Resources Posts

We’re spending the next few months officing at Kicklabs at 250 Brannan (info@kicklabs.com) and the new SOMAcentral building at 153 Townsend (ken@somacentral.com).

These spaces are good for startups, service providers, lawyers, VCs, and folks in the south bay who want an auxiliary office space in the city. Leases are short, rent is affordable, and they’re perfect for small teams under 5 people.

Kicklabs (top) is a big fun open space. SOMAcentral (bottom) is the opposite: private offices with doors that close and great views. We’re using both. If you’re looking for office space in San Francisco with Zipcar-like simplicity, check them out and tell them we sent you.

Please add your office space suggestions in the comments — keep them restricted to places with leases under 6 months that are good for small teams (~ 5 people).

At the end of the day, the reason to get an office is simple. It is so you can bring people into your office and say, this is where I office.

This Week in Venture Capital is awesome. I’ve watched every episode. The show is a mix of startup advice and startup analysis:

“Entrepreneur [now VC] Mark Suster and a rotating group of guest experts bring you weekly news and commentary on the top 10 recent venture deals and exits.”

Episodes

This Week in Venture Capital (TWiVC) is a great way to get to know Mark and his guests without ever meeting them. And if you’re not in the Valley, TWiVC is a wonderful way to get a feel for Valley culture, even though the show is filmed in LA — Silicon Valley is a mindset, not a location.

Here’s a recent episode:



Video: TWiVC #6 with Jason Calacanis

Jump to 33:05 for a solid block of startup advice on:

  1. Your deck getting in the wrong hands. @ 33:05
  2. If this is your first time raising angel money… @ 38:13
  3. “VCs—when we fund raise—never ever are raising money. We’re pre-marketing until the round’s closed.” – Mark Suster @ 44:34

And if you see a guy named Farb Nivi on the site, that’s my brother (yes, I go by my last name):


Video: TWiVC #8 with Farb Nivi

One more thing…

Also check out TWiVC’s sister show, This Week in Startups with Jason Calacanis. The episode with Joel Spolsky is the best one I’ve seen so far.

Ben Horowitz:

“Training is, quite simply, one of the highest-leverage activities a manger can perform. Consider for a moment the possibility of your putting on a series of four lectures for members of your department. Let’s count on three hours preparation for each hour of course time—twelve hours of work in total. Say that you have ten students in your class. Next year they will work a total of about twenty thousand hours for your organization. If your training efforts result in a 1 percent improvement in you subordinates’ performance, you company will gain the equivalent of two hundred hours of work as the result of the expenditure of your twelve hours…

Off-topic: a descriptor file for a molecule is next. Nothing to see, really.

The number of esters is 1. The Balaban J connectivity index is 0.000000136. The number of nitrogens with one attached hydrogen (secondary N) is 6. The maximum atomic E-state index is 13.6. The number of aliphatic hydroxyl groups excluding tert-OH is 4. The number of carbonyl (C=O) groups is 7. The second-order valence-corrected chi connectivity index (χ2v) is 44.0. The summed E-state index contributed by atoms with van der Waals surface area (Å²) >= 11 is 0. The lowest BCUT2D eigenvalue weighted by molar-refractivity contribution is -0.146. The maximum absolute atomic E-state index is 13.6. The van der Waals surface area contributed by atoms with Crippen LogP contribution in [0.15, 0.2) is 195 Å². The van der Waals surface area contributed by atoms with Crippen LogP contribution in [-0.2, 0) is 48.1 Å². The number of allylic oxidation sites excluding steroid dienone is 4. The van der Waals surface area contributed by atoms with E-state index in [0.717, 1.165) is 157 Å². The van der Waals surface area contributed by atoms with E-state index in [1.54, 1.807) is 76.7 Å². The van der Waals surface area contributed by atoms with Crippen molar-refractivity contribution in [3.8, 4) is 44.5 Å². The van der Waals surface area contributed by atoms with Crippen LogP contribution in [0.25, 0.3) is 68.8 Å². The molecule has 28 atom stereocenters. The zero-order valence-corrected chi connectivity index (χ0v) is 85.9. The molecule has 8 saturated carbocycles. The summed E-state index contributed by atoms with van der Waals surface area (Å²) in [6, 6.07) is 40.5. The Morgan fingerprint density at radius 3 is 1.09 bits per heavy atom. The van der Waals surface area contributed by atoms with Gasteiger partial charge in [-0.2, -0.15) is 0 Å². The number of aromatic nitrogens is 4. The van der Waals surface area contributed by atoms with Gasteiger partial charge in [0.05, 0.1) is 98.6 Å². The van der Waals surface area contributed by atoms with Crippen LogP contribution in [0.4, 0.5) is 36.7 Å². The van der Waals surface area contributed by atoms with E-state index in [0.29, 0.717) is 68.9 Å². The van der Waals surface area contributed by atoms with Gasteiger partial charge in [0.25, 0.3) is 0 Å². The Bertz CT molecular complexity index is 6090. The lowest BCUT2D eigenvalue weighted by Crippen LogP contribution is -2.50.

“When people interview managers, they often like to ask: have you fired anyone? Or how many people have you fired? Or how would you go about firing someone? These are all fine questions, but often the right question is the one that isn’t asked: When you fired the person, how did you know with certainty that the employee both understood the expectations of the job and were missing them? The best answer is that the manager clearly set expectations when she trained the employee for the job. If you don’t train your people, you establish no basis for performance management. As a result, performance management in your company will be sloppy and inconsistent…

“Andy Grove writes, there are only two ways for a manager to improve the output of an employee: motivation and training.”

Read the full post.

Ben’s post reminds me of classic Peter Drucker. For examples, see Drucker’s Management by Objectives and other writings by Drucker.

Venture Hack’er Naval Ravikant has a personal blog that I consider a must-read. It’s called Startup Boy and his latest post is Who has time for meetings?

“A lot of entrepreneurs assume that the initial way to engage with an investor is to *insist* on a meeting. It’s a relatively safe assumption that anyone on the buy side (an investor, an advertiser, an executive at a large company) receives far more requests for meetings than they can follow up on, and are constantly looking for excuses to say “no.”

“Synchronous activities, such as phone calls, screencasts, videos, and webex conferences are almost as bad. If you’re trying to get the attention of an investor or exec at a major company, and don’t want to waste either your time or their time, pay very, very close attention to the cost of their time and you’ll fare better. In order of escalation, one should proceed as follows…”

Read the full post. More of my favorite posts from Naval’s personal blog here.

“nicely done as always. i can count on one hand the number of daily emails worth signing up for.”

Matt Oesterle, Sweepery